Napster reportedly saw over 20 million users at its peak in early 2001 but it would ultimately be brought down through RIAA lawsuits building upon the industry’s traditional skepticism of “piracy” (i.e. producing material that it couldn’t make a penny off of). And by that point, two different groups of major labels were already preparing their own Napster alternatives PressPlay and MusicNet. Both were monthly subscriptions that allowed people to download and stream a limited amount of music. Even though neither effort succeeded, recorded music was not caught off guard by Napster and was already in the early stages of outlining the basic model that’d be forced upon pirate-turned-legit services in the years to come.
The post-tech-boom of the early 00s was a true transitional time. Warner Music Group got bought out by a cluster of private equity firms that produced thousands of layoffs. Label and publisher consolidation and increased financialization, which could be traced back to Thorne’s purchase of EMI back in 1979, continued in the 2000s. In the United States, the cost of promoting songs on the radio could reportedly cost up to seven figures, an absurd amount that put even more pressure on the single, and subsequent album, to succeed. The decision made by labels in the early 90s to eliminate the single format, and thus a lower price for fans to consume music, might’ve boosted album sales in the early 90s but only further justified digital purchases of $1 singles via legal platforms like the Apple Store once it was introduced in 2003. The decision to squeeze the retail options for buying music into only a nearly $20 CD or a hyper-discounted one at a big box store might've accelerated the customer’s complete abandonment of spending and instead opted for endless streams. While the record industry attempted to adjust to these bumpy times, it also vehemently attacked each new download platform that emerged.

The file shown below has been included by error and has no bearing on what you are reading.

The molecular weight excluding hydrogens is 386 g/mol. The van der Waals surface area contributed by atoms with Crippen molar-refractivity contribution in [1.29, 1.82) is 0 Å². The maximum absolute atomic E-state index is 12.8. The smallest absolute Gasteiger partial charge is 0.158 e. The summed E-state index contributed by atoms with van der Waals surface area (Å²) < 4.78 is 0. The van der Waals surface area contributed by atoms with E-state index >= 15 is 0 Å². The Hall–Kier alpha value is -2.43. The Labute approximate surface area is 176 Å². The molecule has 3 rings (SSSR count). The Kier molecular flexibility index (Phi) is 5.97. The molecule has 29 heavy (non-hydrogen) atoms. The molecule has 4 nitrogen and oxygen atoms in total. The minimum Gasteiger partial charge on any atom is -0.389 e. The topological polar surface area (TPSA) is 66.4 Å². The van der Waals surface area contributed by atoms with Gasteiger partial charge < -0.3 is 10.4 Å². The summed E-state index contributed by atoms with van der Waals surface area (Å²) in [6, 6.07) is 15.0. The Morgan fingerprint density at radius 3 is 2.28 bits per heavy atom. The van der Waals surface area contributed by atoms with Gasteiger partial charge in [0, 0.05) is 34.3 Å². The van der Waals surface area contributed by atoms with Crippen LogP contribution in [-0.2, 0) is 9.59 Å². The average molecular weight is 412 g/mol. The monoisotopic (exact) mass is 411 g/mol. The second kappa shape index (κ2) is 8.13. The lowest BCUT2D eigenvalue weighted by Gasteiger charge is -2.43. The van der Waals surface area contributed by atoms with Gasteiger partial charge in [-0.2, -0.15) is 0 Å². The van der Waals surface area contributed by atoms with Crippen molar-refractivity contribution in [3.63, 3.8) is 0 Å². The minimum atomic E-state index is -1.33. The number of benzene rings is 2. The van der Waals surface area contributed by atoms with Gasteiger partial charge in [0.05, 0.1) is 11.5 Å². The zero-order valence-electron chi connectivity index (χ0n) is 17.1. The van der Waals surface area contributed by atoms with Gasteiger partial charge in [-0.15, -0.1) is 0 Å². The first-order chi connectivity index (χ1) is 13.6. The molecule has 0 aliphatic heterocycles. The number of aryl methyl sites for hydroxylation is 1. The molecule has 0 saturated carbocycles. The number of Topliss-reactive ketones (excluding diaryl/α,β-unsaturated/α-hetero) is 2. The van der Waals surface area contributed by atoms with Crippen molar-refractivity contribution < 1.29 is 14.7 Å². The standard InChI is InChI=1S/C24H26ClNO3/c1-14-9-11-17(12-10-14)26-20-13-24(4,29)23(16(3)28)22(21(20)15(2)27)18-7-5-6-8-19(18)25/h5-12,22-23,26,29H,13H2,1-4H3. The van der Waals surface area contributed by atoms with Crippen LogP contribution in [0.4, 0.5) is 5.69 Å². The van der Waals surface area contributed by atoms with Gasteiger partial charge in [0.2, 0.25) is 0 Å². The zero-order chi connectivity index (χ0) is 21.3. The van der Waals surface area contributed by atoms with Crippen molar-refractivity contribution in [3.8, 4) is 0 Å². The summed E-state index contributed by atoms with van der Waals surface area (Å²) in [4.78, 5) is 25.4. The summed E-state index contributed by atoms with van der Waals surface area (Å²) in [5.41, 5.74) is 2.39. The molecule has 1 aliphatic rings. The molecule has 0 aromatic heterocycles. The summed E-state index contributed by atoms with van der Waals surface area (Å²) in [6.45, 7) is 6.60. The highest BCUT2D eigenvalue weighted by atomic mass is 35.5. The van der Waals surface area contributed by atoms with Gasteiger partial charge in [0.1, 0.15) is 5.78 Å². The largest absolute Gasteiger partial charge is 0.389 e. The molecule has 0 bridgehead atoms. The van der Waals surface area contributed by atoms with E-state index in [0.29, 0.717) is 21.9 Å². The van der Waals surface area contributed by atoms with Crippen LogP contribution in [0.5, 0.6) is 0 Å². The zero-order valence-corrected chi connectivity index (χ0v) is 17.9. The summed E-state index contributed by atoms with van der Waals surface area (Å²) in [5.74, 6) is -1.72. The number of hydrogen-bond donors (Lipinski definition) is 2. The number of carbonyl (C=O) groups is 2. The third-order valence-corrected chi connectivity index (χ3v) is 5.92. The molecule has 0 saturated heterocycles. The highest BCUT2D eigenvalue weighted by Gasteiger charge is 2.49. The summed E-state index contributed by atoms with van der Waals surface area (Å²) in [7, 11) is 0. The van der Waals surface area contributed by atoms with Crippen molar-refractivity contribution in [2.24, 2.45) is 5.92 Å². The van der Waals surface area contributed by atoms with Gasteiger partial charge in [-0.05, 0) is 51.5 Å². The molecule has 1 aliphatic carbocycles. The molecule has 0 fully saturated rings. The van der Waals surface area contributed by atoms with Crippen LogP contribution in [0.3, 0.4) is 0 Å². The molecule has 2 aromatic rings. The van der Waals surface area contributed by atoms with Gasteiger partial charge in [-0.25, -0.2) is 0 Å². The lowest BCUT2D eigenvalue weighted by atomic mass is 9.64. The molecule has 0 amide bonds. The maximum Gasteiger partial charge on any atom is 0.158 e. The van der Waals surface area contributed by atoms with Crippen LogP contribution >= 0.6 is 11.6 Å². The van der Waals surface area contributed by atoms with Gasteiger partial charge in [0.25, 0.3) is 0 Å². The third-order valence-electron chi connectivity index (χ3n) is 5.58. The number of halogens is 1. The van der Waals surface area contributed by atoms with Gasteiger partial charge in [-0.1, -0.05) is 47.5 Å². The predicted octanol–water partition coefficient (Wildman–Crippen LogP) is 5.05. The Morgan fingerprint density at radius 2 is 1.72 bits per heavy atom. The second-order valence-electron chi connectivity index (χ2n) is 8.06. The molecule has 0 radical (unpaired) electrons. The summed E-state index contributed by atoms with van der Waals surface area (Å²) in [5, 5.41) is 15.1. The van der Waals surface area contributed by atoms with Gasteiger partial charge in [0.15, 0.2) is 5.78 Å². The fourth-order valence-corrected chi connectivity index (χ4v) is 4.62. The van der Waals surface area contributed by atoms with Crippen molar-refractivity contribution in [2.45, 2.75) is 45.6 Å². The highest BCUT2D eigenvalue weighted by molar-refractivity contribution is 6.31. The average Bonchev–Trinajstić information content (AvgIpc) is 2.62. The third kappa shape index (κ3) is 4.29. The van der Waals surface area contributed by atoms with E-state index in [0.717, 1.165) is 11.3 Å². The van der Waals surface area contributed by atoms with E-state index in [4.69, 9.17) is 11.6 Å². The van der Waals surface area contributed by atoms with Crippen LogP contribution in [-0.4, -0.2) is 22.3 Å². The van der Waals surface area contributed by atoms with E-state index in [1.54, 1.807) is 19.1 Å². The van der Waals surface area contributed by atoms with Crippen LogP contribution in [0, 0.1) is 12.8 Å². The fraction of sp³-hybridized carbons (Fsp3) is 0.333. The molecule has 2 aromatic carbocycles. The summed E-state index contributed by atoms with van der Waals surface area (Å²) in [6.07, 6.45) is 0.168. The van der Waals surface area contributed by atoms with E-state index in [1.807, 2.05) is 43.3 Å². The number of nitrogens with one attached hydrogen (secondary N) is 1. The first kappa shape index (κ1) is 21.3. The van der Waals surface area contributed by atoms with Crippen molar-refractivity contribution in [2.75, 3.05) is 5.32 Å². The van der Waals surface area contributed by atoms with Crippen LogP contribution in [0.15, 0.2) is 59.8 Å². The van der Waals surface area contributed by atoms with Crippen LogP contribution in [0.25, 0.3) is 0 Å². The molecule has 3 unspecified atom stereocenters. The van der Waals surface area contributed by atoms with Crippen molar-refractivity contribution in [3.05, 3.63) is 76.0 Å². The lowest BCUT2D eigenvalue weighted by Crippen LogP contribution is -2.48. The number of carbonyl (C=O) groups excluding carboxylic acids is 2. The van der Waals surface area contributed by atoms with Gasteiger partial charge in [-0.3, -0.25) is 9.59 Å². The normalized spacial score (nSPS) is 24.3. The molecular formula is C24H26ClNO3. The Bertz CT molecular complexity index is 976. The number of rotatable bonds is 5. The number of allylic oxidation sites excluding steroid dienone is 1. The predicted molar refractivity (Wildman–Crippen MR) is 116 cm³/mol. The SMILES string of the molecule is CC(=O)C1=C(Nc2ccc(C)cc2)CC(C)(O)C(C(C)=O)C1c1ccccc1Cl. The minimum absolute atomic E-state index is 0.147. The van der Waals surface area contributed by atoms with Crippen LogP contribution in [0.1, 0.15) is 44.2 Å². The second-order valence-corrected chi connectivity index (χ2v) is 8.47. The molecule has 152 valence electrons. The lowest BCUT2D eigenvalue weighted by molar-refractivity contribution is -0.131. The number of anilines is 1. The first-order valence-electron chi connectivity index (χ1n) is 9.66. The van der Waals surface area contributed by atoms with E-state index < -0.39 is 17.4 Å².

The media buzz around Napster only attracted more attention to this space and created a perception that maybe there could be a real way to disrupt the music industry. Kazaa was created in early 2001 and taken over by Dutch company Consumer Empower, which would be taken to court by a music publisher before the year even ended. The lawsuit was ultimately dismissed, but the more attention the platform got, the more trouble arrived, and so the company attempted to pivot towards a for-pay streaming platform. (A proposal that Sony even suggested back in 1997!) That pivot wasn’t successful and the company, along with its customers, received a flood of lawsuits by the Record Industry of America Association (RIAA) that for Kazaa would ultimately end up costing them $100 million to major labels. Not a bad payout for major labels, who at that point just saw a billion dollars of digital music revenue crossed for the first time in 2006.
Grokster, also founded in 2001, saw a similar fate with swift lawsuits and eventually folded by 2005 after the Supreme Court ruled the platform was engaging in illegal file-sharing. LimeWire, launched in 2000, outlasted a number of peers but saw the same legal pushback. The company would at one point end up with a $75 trillion lawsuit by the RIAA in an absurd markup of every alleged bit of piracy on the platform. Alex Sayf Cummings in Democracy of Sound, a wonderful book about the history of American music piracy and copyright that goes back to the mid-19th century, wrote about the case: “It reflects not just the industry’s penchant for exaggerating figures, but the power of new media to make a wider variety music availability at a greater order of magnitude than earlier technologies.”